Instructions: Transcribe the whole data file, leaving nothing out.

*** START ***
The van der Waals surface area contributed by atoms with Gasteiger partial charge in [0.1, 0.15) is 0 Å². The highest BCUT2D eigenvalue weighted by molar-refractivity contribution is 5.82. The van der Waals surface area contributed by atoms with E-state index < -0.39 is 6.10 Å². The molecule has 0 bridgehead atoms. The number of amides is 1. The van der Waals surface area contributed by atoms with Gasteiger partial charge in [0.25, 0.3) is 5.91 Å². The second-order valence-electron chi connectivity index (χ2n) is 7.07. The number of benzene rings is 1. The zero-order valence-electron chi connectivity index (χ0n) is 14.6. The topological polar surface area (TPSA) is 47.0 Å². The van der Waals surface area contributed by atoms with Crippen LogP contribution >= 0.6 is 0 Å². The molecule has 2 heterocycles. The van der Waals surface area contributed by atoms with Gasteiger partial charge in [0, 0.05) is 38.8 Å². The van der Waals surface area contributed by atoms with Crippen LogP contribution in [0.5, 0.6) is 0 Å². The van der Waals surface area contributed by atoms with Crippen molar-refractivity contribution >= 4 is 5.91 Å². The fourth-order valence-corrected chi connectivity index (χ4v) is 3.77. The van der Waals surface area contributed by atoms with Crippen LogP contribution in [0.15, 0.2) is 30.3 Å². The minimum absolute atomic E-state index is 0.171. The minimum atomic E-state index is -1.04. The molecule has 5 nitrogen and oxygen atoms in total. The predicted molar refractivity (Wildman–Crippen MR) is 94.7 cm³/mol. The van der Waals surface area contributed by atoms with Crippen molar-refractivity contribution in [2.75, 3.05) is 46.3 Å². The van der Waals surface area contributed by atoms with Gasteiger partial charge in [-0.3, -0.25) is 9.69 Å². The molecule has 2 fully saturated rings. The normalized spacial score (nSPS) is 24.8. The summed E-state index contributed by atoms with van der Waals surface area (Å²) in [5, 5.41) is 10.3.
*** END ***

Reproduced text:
The van der Waals surface area contributed by atoms with Gasteiger partial charge in [0.1, 0.15) is 0 Å². The highest BCUT2D eigenvalue weighted by molar-refractivity contribution is 5.82. The van der Waals surface area contributed by atoms with E-state index < -0.39 is 6.10 Å². The molecule has 0 bridgehead atoms. The number of amides is 1. The van der Waals surface area contributed by atoms with Gasteiger partial charge in [0.25, 0.3) is 5.91 Å². The second-order valence-electron chi connectivity index (χ2n) is 7.07. The number of benzene rings is 1. The zero-order valence-electron chi connectivity index (χ0n) is 14.6. The topological polar surface area (TPSA) is 47.0 Å². The van der Waals surface area contributed by atoms with Crippen LogP contribution >= 0.6 is 0 Å². The molecule has 2 heterocycles. The van der Waals surface area contributed by atoms with Gasteiger partial charge in [0, 0.05) is 38.8 Å². The van der Waals surface area contributed by atoms with Crippen LogP contribution in [0.5, 0.6) is 0 Å². The van der Waals surface area contributed by atoms with Crippen molar-refractivity contribution >= 4 is 5.91 Å². The fourth-order valence-corrected chi connectivity index (χ4v) is 3.77. The van der Waals surface area contributed by atoms with Crippen LogP contribution in [0.15, 0.2) is 30.3 Å². The minimum absolute atomic E-state index is 0.171. The minimum atomic E-state index is -1.04. The molecule has 5 nitrogen and oxygen atoms in total. The predicted molar refractivity (Wildman–Crippen MR) is 94.7 cm³/mol. The van der Waals surface area contributed by atoms with Crippen molar-refractivity contribution in [2.75, 3.05) is 46.3 Å². The van der Waals surface area contributed by atoms with Gasteiger partial charge in [-0.3, -0.25) is 9.69 Å². The molecule has 2 fully saturated rings. The normalized spacial score (nSPS) is 24.8. The summed E-state index contributed by atoms with van der Waals surface area (Å²) in [5, 5.41) is 10.3.